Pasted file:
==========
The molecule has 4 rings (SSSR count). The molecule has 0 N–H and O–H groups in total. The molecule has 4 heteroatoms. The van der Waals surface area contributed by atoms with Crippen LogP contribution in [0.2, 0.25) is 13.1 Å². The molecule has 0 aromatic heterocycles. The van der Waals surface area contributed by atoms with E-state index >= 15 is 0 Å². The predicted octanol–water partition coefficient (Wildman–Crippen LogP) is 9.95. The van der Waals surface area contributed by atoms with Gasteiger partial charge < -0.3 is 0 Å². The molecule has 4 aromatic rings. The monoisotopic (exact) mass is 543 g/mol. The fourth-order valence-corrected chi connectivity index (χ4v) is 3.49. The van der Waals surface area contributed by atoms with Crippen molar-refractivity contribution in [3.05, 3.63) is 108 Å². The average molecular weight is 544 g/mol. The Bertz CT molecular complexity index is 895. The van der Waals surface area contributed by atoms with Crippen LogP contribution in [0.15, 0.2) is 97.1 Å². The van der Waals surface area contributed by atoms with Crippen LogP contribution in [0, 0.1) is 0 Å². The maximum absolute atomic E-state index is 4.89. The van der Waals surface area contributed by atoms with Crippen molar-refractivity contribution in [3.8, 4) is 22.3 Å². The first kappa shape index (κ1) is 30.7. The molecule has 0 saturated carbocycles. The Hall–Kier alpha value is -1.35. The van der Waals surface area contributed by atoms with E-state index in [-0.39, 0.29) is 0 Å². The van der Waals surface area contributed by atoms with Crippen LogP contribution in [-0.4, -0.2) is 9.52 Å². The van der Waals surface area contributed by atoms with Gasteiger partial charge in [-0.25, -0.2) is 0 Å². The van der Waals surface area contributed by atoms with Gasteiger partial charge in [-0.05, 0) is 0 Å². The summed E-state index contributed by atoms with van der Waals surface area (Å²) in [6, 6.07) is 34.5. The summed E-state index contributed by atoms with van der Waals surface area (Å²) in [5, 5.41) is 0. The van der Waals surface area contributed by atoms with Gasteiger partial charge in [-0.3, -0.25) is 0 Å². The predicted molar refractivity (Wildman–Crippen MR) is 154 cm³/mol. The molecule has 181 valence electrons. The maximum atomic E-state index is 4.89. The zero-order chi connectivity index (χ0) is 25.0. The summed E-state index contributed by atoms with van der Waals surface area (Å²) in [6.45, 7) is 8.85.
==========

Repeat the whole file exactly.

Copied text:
The molecule has 4 rings (SSSR count). The molecule has 0 N–H and O–H groups in total. The molecule has 4 heteroatoms. The van der Waals surface area contributed by atoms with Crippen LogP contribution in [0.2, 0.25) is 13.1 Å². The molecule has 0 aromatic heterocycles. The van der Waals surface area contributed by atoms with E-state index >= 15 is 0 Å². The predicted octanol–water partition coefficient (Wildman–Crippen LogP) is 9.95. The van der Waals surface area contributed by atoms with Gasteiger partial charge < -0.3 is 0 Å². The molecule has 4 aromatic rings. The monoisotopic (exact) mass is 543 g/mol. The fourth-order valence-corrected chi connectivity index (χ4v) is 3.49. The van der Waals surface area contributed by atoms with Crippen molar-refractivity contribution in [3.05, 3.63) is 108 Å². The average molecular weight is 544 g/mol. The Bertz CT molecular complexity index is 895. The van der Waals surface area contributed by atoms with Crippen LogP contribution in [0.15, 0.2) is 97.1 Å². The van der Waals surface area contributed by atoms with Crippen LogP contribution in [0, 0.1) is 0 Å². The maximum absolute atomic E-state index is 4.89. The van der Waals surface area contributed by atoms with Crippen molar-refractivity contribution in [3.8, 4) is 22.3 Å². The first kappa shape index (κ1) is 30.7. The molecule has 0 saturated carbocycles. The Hall–Kier alpha value is -1.35. The van der Waals surface area contributed by atoms with E-state index in [-0.39, 0.29) is 0 Å². The van der Waals surface area contributed by atoms with Crippen LogP contribution in [-0.4, -0.2) is 9.52 Å². The van der Waals surface area contributed by atoms with Gasteiger partial charge in [-0.25, -0.2) is 0 Å². The van der Waals surface area contributed by atoms with Gasteiger partial charge in [-0.05, 0) is 0 Å². The summed E-state index contributed by atoms with van der Waals surface area (Å²) in [6, 6.07) is 34.5. The summed E-state index contributed by atoms with van der Waals surface area (Å²) in [5, 5.41) is 0. The van der Waals surface area contributed by atoms with Gasteiger partial charge in [-0.3, -0.25) is 0 Å². The predicted molar refractivity (Wildman–Crippen MR) is 154 cm³/mol. The molecule has 181 valence electrons. The maximum atomic E-state index is 4.89. The zero-order chi connectivity index (χ0) is 25.0. The summed E-state index contributed by atoms with van der Waals surface area (Å²) in [6.45, 7) is 8.85.